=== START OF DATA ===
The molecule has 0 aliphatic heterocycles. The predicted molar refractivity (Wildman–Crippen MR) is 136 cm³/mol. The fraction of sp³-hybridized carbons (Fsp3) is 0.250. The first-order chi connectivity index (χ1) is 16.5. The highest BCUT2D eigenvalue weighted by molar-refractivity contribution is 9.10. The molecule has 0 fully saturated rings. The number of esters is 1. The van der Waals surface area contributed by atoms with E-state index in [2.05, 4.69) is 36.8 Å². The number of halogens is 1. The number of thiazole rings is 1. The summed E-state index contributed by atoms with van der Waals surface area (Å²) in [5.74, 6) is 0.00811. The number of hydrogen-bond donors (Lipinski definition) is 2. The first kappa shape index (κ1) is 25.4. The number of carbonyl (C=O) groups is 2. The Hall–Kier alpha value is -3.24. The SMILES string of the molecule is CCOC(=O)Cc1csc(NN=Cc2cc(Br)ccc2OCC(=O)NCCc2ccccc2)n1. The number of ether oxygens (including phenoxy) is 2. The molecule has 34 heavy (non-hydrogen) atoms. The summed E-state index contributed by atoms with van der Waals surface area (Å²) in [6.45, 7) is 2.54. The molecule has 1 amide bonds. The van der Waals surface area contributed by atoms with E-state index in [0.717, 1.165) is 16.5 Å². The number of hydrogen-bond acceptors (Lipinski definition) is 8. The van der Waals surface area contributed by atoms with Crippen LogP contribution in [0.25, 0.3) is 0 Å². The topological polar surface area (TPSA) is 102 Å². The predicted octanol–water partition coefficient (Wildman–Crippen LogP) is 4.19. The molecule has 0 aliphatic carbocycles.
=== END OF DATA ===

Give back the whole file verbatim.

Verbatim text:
The molecule has 0 aliphatic heterocycles. The predicted molar refractivity (Wildman–Crippen MR) is 136 cm³/mol. The fraction of sp³-hybridized carbons (Fsp3) is 0.250. The first-order chi connectivity index (χ1) is 16.5. The highest BCUT2D eigenvalue weighted by molar-refractivity contribution is 9.10. The molecule has 0 fully saturated rings. The number of esters is 1. The van der Waals surface area contributed by atoms with E-state index in [2.05, 4.69) is 36.8 Å². The number of halogens is 1. The number of thiazole rings is 1. The summed E-state index contributed by atoms with van der Waals surface area (Å²) in [5.74, 6) is 0.00811. The number of hydrogen-bond donors (Lipinski definition) is 2. The first kappa shape index (κ1) is 25.4. The number of carbonyl (C=O) groups is 2. The Hall–Kier alpha value is -3.24. The SMILES string of the molecule is CCOC(=O)Cc1csc(NN=Cc2cc(Br)ccc2OCC(=O)NCCc2ccccc2)n1. The number of ether oxygens (including phenoxy) is 2. The molecule has 34 heavy (non-hydrogen) atoms. The summed E-state index contributed by atoms with van der Waals surface area (Å²) in [6.45, 7) is 2.54. The molecule has 1 amide bonds. The van der Waals surface area contributed by atoms with E-state index in [0.717, 1.165) is 16.5 Å². The number of hydrogen-bond acceptors (Lipinski definition) is 8. The van der Waals surface area contributed by atoms with Crippen LogP contribution in [0.25, 0.3) is 0 Å². The topological polar surface area (TPSA) is 102 Å². The predicted octanol–water partition coefficient (Wildman–Crippen LogP) is 4.19. The molecule has 0 aliphatic carbocycles.